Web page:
Affiliates get screwed in NBC/Fox deal

The television and internet worlds are abuzz with today’s announcement from Fox and NBC of a joint effort to provide TV shows and films via the internet. Via Lost Remote:

MySpace, Yahoo, MSN and AOL have signed on as distribution partners, and each site will carry embedded video players customized to their look. “This is a game changer for Internet video,” said Peter Chernin, President and COO of News Corporation. “We’ll have access to just about the entire U.S. Internet audience at launch. And for the first time, consumers will get what they want — professionally produced video delivered on the sites where they live.”

Well isn’t that special? And let’s hope Peter has solid research to back up that “want” from consumers.

Chernin says this will be the largest advertising platform on earth and it’s hard to doubt that. There’s apparently not going to be a standalone site per se, but the content will be distributed by partners. Hence, the Chernin statement that people will get this where they live.

While everybody’s whooping and hollering, it cannot go unnoticed that the affiliates take it in the shorts on this deal (again). Oh, they have protections built in (the delay window will be several hours after shows air in Hawaii), but this is certainly a play that by-passes the affiliate system. I suppose the next move would be for broadcast companies to get in on the deal and provide their locally produced content in a similar manner.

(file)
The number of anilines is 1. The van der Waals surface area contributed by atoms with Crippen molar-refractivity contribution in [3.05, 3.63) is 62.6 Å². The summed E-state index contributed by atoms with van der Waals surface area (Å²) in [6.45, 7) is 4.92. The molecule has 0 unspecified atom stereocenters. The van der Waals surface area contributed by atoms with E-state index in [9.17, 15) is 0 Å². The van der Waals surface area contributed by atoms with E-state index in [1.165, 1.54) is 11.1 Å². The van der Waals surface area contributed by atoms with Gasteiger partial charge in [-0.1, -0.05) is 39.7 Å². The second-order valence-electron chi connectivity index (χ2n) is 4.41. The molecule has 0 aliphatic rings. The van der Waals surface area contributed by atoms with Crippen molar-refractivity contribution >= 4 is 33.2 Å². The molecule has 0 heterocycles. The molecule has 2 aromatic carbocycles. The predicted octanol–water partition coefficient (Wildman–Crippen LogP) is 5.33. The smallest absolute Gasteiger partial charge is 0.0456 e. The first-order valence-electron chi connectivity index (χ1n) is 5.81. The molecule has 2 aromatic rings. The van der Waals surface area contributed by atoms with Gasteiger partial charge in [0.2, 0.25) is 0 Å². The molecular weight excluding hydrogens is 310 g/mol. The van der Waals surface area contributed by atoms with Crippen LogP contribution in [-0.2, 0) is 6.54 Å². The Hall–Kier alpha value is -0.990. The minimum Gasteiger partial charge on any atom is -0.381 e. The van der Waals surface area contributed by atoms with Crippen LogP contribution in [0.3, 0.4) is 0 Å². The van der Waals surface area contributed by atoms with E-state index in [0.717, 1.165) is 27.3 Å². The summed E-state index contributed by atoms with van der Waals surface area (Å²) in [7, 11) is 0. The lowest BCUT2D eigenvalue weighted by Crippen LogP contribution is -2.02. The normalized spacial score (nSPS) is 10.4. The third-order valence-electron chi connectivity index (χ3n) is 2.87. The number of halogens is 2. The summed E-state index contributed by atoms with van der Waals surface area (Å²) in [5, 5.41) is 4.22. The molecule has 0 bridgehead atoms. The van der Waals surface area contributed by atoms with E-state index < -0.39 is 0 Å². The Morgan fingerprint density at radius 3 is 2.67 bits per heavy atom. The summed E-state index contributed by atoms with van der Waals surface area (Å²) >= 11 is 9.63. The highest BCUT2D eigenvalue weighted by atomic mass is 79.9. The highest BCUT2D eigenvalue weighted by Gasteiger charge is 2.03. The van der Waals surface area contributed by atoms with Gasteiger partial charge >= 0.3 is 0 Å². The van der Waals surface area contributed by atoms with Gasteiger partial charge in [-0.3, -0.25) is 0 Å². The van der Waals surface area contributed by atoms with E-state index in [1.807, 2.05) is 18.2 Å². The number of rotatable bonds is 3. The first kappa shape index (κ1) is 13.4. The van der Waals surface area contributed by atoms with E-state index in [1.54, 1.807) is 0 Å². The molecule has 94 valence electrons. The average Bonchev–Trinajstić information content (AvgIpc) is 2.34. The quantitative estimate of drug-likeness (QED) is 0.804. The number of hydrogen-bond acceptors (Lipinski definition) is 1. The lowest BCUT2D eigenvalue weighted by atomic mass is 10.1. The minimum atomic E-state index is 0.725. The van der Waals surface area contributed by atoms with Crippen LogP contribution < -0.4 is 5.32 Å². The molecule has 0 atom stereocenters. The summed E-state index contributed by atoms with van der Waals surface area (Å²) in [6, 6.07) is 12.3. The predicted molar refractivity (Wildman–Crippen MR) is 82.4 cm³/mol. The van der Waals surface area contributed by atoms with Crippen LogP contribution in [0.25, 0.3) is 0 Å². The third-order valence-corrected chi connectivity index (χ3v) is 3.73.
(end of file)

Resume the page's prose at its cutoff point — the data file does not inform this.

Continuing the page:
This is a move to create the “new spectrum” for broadcast programming, but this time, it’s owned by the private sector. How will that go over with the public? Not as well as you might think.

Comments

  1. Terry I don’t really see what’s in this NBC/News proposal for broadcast companies like LIN and Belo. Why would a viewer click on a several hour old clip from Wichita Falls [email protected]? Most local affiliate produced content has the shelf life of a good French baguette — less than a day. Besides the Clownco/Newco revenue model doesn’t leave room for local advertisers. No, this is 110% bad news for the affiliates.

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